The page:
Registration Open: Beaded Bracelet, Aug. 15-20, Ka‘ū District Gym multipurpose room. Program for grades K-8, takes place Wednesday, Aug. 21, 3:30-5p.m. Free.928-3102, hawaiicounty.gov/pr-recreation

Hawai‘i Statehood Day

Taking the Pamphlet Stitch on a Romp – bookbinding workshop with Charlene Asato, Saturday, Aug. 17, 9a.m.-noonVolcano Art Center. No experience necessary. $32/VAC member, $35/non-member, plus $10 supply fee. Supply list online. 967-8222, volcanoartcenter.org

Volunteer Fountain Grass Removal, Saturday, Aug. 17, 9a.m.-3p.m., meet at Ocean ViewCommunity Center parking lot. Bring lunch, water, hat, and sunscreen. ovcahi.org

Nature & Culture: An Unseverable Relationship, Sat., Aug. 17, 9:30-11:30am, Kahuku Unit , HVNP. Free, moderate hike, approx. 2 miles. nps.gov/havo

Ocean View C.E.R.T. Mtg., Saturday, Aug. 17, 10a.m.-1p.m.Ocean View Community Center. Community Emergency Response Team monthly meeting and training. 939-7033, ovcahi.org

Hula Kahiko - Kumu Hula Iwalani Kalima with Hula Hālau O Kou Lima Nani ‘E, Saturday, Aug. 17, 10:30-11:30a.m., hula platform near Volcano Art Center Gallery. Hula performance. Free; park entrance fees apply. 967-8222, volcanohula@gmail.comvolcanoartcenter.org

Nā Mea Hula with Wes Awana, Saturday, Aug. 17, 11a.m.-1p.m., Volcano Art Center Gallery porch. Hands-on cultural demonstration. Free; park entrance fees apply. 967-8222, volcanohula@gmail.comvolcanoartcenter.org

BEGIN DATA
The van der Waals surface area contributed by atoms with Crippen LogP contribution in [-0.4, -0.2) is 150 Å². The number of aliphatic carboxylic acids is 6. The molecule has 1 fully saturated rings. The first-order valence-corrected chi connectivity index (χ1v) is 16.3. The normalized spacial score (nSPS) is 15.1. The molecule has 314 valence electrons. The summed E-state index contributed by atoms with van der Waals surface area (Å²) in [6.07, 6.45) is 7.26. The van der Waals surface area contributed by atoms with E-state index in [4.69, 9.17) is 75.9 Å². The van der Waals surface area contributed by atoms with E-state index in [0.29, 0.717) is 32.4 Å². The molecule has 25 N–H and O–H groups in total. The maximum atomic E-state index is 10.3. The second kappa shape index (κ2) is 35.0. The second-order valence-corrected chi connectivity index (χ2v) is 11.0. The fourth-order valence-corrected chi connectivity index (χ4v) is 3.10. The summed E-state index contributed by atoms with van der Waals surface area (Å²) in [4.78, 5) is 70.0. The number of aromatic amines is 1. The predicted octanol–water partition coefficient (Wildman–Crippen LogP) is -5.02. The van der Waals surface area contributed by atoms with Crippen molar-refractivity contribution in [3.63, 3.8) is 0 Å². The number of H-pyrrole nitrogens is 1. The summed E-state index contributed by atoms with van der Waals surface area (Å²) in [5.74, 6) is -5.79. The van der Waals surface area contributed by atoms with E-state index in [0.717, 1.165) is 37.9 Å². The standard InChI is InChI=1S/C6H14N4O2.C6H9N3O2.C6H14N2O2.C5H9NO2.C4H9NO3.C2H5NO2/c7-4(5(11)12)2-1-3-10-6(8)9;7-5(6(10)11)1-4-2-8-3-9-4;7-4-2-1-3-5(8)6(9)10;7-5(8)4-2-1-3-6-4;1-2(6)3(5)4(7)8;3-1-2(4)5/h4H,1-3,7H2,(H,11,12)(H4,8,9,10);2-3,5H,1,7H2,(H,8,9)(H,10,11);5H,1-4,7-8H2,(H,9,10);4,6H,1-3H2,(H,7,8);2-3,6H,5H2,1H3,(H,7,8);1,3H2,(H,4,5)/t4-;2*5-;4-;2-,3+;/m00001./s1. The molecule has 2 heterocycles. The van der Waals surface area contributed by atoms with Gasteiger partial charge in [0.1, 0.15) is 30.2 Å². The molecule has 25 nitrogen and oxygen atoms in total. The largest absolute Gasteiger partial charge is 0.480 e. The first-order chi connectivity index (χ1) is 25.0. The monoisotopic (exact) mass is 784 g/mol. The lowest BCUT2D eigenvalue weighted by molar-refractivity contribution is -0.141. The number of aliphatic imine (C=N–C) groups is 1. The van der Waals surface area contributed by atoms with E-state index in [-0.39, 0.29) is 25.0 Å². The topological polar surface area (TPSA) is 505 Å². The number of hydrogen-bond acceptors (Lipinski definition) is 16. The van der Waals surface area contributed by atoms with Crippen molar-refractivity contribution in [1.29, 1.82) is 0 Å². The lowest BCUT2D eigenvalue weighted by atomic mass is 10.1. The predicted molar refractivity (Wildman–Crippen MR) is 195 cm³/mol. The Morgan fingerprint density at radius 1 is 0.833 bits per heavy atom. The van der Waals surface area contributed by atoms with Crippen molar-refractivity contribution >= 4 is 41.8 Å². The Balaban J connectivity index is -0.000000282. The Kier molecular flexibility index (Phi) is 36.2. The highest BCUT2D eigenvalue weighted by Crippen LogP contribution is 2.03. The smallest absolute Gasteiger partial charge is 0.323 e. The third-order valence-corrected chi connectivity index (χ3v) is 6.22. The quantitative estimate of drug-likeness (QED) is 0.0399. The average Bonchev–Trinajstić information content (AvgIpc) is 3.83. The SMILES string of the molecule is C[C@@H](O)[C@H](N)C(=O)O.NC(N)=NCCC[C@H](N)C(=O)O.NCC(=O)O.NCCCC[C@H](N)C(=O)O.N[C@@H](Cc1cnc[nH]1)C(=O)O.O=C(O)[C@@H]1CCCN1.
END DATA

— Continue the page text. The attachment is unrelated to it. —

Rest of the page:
Ham Radio Mtg., Saturday, Aug. 17, 2-3p.m.Ocean View Community Center. 939-7033, ovcahi.org

Pāhala Hongwanji Bon Dance, Saturday, Aug. 17, 4-10:30p.m. Sponsored by ʻO Kaʻū Kākou. Food, dancing, fun, Taiko drums. All are welcome. Free. OKK President Wayne Kawachi, 937-4773

50th Anniversary of Hawaiian Civic Club of Kaʻū, Kanani aʻo Kaʻū, Saturday, Aug. 17, Pāhala Community Center5-10p.m. History, food, and music. General admission is $20; kupuna are $10; keiki ages 6 to 17 are $8; keiki 5 and under are free. For more, email hawaiiancivicclubkau@gmail.com or call 808-747-0197.

Pu‘u o Lokuana, Sun., Aug. 18, 9:30-11am, Kahuku Unit, HVNP. Free, short, moderately difficult, 0.4-mile hike. nps.gov/havo

Private Excursion: Trail Less Traveled, Sunday, Aug. 18, 2p.m.-4p.m., Devastation Trail Parking Lot, HVNP. Moderate 2 mile hike. $40/person. Park entrance fees may apply. Organized by Friends of Hawai‘i Volcanoes National Park. 985-7373, fhvnp.org